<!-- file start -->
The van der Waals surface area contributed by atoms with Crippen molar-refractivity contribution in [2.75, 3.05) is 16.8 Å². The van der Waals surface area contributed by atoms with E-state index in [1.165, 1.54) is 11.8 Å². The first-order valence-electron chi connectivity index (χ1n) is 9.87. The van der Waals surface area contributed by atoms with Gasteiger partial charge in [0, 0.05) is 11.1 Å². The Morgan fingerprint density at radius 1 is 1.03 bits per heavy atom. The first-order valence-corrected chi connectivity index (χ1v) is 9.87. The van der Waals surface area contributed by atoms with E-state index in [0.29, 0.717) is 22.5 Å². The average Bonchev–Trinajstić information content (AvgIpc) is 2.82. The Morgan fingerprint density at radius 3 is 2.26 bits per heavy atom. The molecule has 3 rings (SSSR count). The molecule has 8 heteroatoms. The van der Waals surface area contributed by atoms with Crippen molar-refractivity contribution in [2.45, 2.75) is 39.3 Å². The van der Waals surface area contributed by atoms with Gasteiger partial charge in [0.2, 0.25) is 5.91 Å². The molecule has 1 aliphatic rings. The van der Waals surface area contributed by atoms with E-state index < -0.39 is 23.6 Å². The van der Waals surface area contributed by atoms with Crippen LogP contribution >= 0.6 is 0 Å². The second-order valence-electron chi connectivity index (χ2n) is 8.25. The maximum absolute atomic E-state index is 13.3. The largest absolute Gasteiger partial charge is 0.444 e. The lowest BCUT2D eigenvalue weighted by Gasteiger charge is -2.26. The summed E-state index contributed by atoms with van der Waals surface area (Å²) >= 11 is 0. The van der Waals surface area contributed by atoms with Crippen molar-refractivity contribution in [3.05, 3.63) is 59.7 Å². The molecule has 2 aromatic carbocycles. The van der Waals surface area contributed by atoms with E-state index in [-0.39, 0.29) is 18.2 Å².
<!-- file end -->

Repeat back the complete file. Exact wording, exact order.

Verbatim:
The van der Waals surface area contributed by atoms with Crippen molar-refractivity contribution in [2.75, 3.05) is 16.8 Å². The van der Waals surface area contributed by atoms with E-state index in [1.165, 1.54) is 11.8 Å². The first-order valence-electron chi connectivity index (χ1n) is 9.87. The van der Waals surface area contributed by atoms with Gasteiger partial charge in [0, 0.05) is 11.1 Å². The Morgan fingerprint density at radius 1 is 1.03 bits per heavy atom. The first-order valence-corrected chi connectivity index (χ1v) is 9.87. The van der Waals surface area contributed by atoms with E-state index in [0.29, 0.717) is 22.5 Å². The average Bonchev–Trinajstić information content (AvgIpc) is 2.82. The Morgan fingerprint density at radius 3 is 2.26 bits per heavy atom. The molecule has 3 rings (SSSR count). The molecule has 8 heteroatoms. The van der Waals surface area contributed by atoms with Crippen molar-refractivity contribution in [2.45, 2.75) is 39.3 Å². The van der Waals surface area contributed by atoms with Gasteiger partial charge in [0.2, 0.25) is 5.91 Å². The molecule has 1 aliphatic rings. The van der Waals surface area contributed by atoms with E-state index < -0.39 is 23.6 Å². The van der Waals surface area contributed by atoms with Crippen LogP contribution >= 0.6 is 0 Å². The second-order valence-electron chi connectivity index (χ2n) is 8.25. The maximum absolute atomic E-state index is 13.3. The largest absolute Gasteiger partial charge is 0.444 e. The lowest BCUT2D eigenvalue weighted by Gasteiger charge is -2.26. The summed E-state index contributed by atoms with van der Waals surface area (Å²) >= 11 is 0. The van der Waals surface area contributed by atoms with Crippen molar-refractivity contribution in [3.05, 3.63) is 59.7 Å². The molecule has 2 aromatic carbocycles. The van der Waals surface area contributed by atoms with E-state index in [-0.39, 0.29) is 18.2 Å².